Anatomy Mistakes by Master Painters – Does it Matter?
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Today we are going to look at a ton of amazing master paintings full of what some might call “anatomy mistakes.” Did masters make mistakes? Does it even matter? Let’s dig a little deeper and see what we can find!
Anatomy Mistakes The Backstory
This whole article was inspired by a comment I heard in the Louvre, Paris. I was drawing a master copy of a Jean-Auguste-Dominique Ingres painting…see, here I am in this glorious SOOC pic. Oh, and allow me to point out some major composition errors in this photo while we’re at it.
It’s obvious that the person used the rule of thirds to compose the photo. Nailed it…right on a third…perfect. But this is a great example of how it can mislead beginners. As it was nice of the person to take a photo of me, it would’ve been really great to have one without edge flicker (guy on the left) (see Day 49), bad figure-ground relationship (people behind my head) (see Day 21), and a tilted horizon line when spontaneity was non-existent (see #412). This one would take a lot of Photoshop to make it look nice, and I’m not referring to my face.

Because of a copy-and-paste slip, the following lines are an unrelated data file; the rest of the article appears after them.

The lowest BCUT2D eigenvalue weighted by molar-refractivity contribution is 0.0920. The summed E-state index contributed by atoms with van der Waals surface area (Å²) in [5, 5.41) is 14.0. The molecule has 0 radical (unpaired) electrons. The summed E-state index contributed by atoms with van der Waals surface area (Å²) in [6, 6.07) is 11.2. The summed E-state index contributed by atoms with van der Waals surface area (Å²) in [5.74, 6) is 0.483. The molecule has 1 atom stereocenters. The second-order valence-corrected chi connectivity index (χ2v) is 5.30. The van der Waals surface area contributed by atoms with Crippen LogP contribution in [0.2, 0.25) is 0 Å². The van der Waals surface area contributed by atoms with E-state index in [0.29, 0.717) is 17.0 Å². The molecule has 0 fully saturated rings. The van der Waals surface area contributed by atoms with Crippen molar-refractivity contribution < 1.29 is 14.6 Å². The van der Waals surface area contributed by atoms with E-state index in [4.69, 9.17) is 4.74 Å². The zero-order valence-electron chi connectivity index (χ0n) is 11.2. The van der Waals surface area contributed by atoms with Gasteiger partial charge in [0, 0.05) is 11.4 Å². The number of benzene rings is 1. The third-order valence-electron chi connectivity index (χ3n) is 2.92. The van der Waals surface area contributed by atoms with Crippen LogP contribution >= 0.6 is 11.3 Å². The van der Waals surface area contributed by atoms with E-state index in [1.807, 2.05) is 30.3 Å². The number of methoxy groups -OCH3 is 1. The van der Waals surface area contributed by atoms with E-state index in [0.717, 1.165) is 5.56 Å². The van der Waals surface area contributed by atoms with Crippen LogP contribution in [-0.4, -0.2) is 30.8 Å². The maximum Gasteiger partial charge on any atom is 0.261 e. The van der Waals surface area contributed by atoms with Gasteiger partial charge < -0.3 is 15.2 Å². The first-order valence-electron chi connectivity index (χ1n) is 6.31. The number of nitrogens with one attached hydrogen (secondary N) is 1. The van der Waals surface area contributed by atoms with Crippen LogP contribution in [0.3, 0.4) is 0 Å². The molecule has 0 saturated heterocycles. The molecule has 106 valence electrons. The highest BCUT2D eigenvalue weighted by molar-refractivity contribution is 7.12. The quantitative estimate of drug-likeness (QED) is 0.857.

Anyway, enough pretentious ranting, back to the story. As I was sitting there drawing I heard an elderly man say something like “a museum full of paintings…riddled with anatomy mistakes.” He was looking right at me when he said it, but I just smiled and continued to draw. Was he right? Were these mistakes, or did the master artist paint the figure exactly as they wanted it to be?
Let’s look at some more paintings further below and see what we can come up with.
Anatomy Mistakes, Exaggerations & Distortions
When it comes to analyzing master painters, we may as well start with one of the best. William-Adolphe Bouguereau was a master that had exceptional technique and design sensibilities (see Day 65). But does that mean he didn’t make a mistake here and there? Is anyone perfect?
When you look at the painting below, are you able to see anything wrong with the anatomy, or does it look normal?